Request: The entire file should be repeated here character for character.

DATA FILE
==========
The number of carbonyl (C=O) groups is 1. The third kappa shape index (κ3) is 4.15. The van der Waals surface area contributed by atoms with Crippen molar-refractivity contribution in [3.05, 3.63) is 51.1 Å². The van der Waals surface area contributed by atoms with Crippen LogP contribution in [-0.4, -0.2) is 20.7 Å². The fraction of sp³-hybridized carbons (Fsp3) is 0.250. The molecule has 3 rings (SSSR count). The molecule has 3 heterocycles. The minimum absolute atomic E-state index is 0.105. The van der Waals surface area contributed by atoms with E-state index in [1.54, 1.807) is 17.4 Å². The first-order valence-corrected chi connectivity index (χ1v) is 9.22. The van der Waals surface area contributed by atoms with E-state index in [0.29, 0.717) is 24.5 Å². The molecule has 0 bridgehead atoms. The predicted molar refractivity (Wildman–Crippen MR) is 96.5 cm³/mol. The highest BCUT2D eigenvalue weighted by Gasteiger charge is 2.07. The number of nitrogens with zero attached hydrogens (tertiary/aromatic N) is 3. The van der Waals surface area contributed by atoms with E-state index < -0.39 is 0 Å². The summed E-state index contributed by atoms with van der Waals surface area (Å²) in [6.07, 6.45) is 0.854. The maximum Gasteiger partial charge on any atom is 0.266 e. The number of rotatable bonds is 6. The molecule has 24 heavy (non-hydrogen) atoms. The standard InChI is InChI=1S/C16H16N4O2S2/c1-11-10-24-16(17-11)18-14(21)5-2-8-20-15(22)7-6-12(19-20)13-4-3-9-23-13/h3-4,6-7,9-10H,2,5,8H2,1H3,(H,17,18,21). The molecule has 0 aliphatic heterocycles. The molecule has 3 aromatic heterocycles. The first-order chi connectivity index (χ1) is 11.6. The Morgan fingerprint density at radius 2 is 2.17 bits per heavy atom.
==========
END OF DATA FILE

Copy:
The number of carbonyl (C=O) groups is 1. The third kappa shape index (κ3) is 4.15. The van der Waals surface area contributed by atoms with Crippen molar-refractivity contribution in [3.05, 3.63) is 51.1 Å². The van der Waals surface area contributed by atoms with Crippen LogP contribution in [-0.4, -0.2) is 20.7 Å². The fraction of sp³-hybridized carbons (Fsp3) is 0.250. The molecule has 3 rings (SSSR count). The molecule has 3 heterocycles. The minimum absolute atomic E-state index is 0.105. The van der Waals surface area contributed by atoms with E-state index in [1.54, 1.807) is 17.4 Å². The first-order valence-corrected chi connectivity index (χ1v) is 9.22. The van der Waals surface area contributed by atoms with E-state index in [0.29, 0.717) is 24.5 Å². The molecule has 0 bridgehead atoms. The predicted molar refractivity (Wildman–Crippen MR) is 96.5 cm³/mol. The highest BCUT2D eigenvalue weighted by Gasteiger charge is 2.07. The number of nitrogens with zero attached hydrogens (tertiary/aromatic N) is 3. The van der Waals surface area contributed by atoms with E-state index < -0.39 is 0 Å². The summed E-state index contributed by atoms with van der Waals surface area (Å²) in [6.07, 6.45) is 0.854. The maximum Gasteiger partial charge on any atom is 0.266 e. The number of rotatable bonds is 6. The molecule has 24 heavy (non-hydrogen) atoms. The standard InChI is InChI=1S/C16H16N4O2S2/c1-11-10-24-16(17-11)18-14(21)5-2-8-20-15(22)7-6-12(19-20)13-4-3-9-23-13/h3-4,6-7,9-10H,2,5,8H2,1H3,(H,17,18,21). The molecule has 0 aliphatic heterocycles. The molecule has 3 aromatic heterocycles. The first-order chi connectivity index (χ1) is 11.6. The Morgan fingerprint density at radius 2 is 2.17 bits per heavy atom.